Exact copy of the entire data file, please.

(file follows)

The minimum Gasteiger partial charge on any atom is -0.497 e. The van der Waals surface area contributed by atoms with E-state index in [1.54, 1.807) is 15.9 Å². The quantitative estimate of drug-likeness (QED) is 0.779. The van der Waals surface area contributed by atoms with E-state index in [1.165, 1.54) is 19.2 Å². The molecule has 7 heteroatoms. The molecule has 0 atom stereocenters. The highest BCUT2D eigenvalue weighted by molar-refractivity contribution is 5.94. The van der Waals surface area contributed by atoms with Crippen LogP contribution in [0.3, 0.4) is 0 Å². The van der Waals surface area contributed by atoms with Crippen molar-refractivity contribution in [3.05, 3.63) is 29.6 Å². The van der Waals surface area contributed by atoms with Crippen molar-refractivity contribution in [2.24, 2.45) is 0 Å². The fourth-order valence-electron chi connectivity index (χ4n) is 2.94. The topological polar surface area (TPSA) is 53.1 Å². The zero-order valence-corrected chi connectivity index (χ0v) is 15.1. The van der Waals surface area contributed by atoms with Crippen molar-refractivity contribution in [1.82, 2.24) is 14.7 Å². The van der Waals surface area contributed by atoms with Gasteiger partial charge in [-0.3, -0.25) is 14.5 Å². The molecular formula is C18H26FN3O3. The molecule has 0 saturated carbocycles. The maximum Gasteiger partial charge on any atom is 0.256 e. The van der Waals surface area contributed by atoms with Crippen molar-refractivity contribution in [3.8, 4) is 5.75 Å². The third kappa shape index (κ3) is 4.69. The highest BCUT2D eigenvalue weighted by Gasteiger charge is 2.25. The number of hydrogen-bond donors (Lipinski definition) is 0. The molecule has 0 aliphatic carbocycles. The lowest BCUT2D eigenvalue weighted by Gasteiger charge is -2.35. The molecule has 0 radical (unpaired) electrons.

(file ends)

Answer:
The minimum Gasteiger partial charge on any atom is -0.497 e. The van der Waals surface area contributed by atoms with E-state index in [1.54, 1.807) is 15.9 Å². The quantitative estimate of drug-likeness (QED) is 0.779. The van der Waals surface area contributed by atoms with E-state index in [1.165, 1.54) is 19.2 Å². The molecule has 7 heteroatoms. The molecule has 0 atom stereocenters. The highest BCUT2D eigenvalue weighted by molar-refractivity contribution is 5.94. The van der Waals surface area contributed by atoms with Crippen LogP contribution in [0.3, 0.4) is 0 Å². The van der Waals surface area contributed by atoms with Crippen molar-refractivity contribution in [3.05, 3.63) is 29.6 Å². The van der Waals surface area contributed by atoms with Crippen molar-refractivity contribution in [2.24, 2.45) is 0 Å². The fourth-order valence-electron chi connectivity index (χ4n) is 2.94. The topological polar surface area (TPSA) is 53.1 Å². The zero-order valence-corrected chi connectivity index (χ0v) is 15.1. The van der Waals surface area contributed by atoms with Crippen molar-refractivity contribution in [1.82, 2.24) is 14.7 Å². The van der Waals surface area contributed by atoms with Gasteiger partial charge in [-0.3, -0.25) is 14.5 Å². The molecular formula is C18H26FN3O3. The molecule has 0 saturated carbocycles. The maximum Gasteiger partial charge on any atom is 0.256 e. The van der Waals surface area contributed by atoms with Crippen molar-refractivity contribution in [3.8, 4) is 5.75 Å². The third kappa shape index (κ3) is 4.69. The highest BCUT2D eigenvalue weighted by Gasteiger charge is 2.25. The number of hydrogen-bond donors (Lipinski definition) is 0. The molecule has 0 aliphatic carbocycles. The lowest BCUT2D eigenvalue weighted by Gasteiger charge is -2.35. The molecule has 0 radical (unpaired) electrons.